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How Live Video Production Is Different

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Live video production is, as you might imagine, a different beast than dealing with the job in a less fast-paced format. It's hard to fully understand, though, how live video production services can be different. Keep reading to understand what you and the professionals you're planning to hire will be dealing with.

The Use of Studios 

It's not that live video production can't be performed at less staged locations. The reality, however, is that transporting enough equipment to a site to do such a job is a major undertaking that many customers aren't going to want to pay for. If you look at how your local news teams, for example, deal with live shooting from remote locations, you'll get some idea of what's required to shoot a single person in a very consistent frame. That gets worse as more people and more shots are added to the production.

Consequently, studios are typically used to provide as predictable of conditions as possible. The lights are rigged for typical productions at that location, and the studio affords a great deal of soundproofing, too.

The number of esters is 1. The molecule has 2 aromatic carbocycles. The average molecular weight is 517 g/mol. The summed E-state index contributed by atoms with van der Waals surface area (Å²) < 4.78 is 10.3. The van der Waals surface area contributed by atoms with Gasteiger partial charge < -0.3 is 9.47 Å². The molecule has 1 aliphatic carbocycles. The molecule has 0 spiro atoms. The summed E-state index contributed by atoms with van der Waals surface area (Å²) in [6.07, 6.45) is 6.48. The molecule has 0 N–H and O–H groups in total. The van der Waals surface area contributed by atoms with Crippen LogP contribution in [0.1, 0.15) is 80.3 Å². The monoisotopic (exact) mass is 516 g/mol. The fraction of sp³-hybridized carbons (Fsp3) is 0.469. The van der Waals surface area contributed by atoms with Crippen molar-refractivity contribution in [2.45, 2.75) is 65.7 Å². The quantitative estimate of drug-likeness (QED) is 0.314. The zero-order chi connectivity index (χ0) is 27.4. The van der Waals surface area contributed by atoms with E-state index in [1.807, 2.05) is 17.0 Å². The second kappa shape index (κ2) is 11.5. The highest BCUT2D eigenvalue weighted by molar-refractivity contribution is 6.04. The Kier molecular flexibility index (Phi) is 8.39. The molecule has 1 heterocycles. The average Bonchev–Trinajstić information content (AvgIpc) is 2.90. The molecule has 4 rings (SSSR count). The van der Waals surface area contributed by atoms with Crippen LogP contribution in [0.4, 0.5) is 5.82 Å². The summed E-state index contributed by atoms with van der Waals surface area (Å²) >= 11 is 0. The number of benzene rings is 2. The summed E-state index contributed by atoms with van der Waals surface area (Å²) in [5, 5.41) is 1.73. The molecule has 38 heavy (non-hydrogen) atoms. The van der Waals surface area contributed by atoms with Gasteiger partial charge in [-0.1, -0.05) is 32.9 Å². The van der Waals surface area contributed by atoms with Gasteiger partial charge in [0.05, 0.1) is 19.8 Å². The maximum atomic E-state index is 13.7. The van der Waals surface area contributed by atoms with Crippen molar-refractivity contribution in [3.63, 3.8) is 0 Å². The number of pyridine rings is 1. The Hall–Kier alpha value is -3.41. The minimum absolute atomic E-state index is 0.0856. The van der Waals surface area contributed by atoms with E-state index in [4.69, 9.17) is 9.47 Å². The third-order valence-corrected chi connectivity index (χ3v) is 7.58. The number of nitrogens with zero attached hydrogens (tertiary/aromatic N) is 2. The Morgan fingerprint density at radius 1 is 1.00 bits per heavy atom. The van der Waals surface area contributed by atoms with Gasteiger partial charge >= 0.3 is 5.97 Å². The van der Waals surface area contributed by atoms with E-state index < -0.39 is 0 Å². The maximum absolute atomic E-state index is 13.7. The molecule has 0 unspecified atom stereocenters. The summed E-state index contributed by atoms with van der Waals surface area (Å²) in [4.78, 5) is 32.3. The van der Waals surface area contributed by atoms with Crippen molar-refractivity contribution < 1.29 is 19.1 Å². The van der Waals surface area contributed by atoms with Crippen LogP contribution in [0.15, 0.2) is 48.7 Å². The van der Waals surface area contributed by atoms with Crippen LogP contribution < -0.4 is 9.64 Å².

Pre-Production Matters More

While live video production can include some elements of post-production, there's no way with a live shoot to "fix it in post." Everything that goes into the pre-production process is amplified because the only good trick is to have the equipment, people, and resources available at the moment you need them.

The lines between pre- and post-work are blurred a bit by this equation. What are functionally elements of post-production, such as graphics overlays, have to be put together in pre-production. That means extra diligence has to go into proofreading all text content.


Demands on equipment are much heavier, especially if you want significant production value. High-end graphics systems are costly, and even low-end systems have to be set up with redundancies. If you're working with more than one camera, feeds have to be delivered to a station with enough monitors and resources to handle them.

The Director

Providing direction becomes painfully critical in live video production services. One person has to get the moving parts going, and other assistants, especially the floor manager, have to execute quickly while working with camera operators, talent, and equipment. Attentiveness becomes an immense asset, and folks have to be able to move quickly to the next step of the direction regardless of how well the last step went.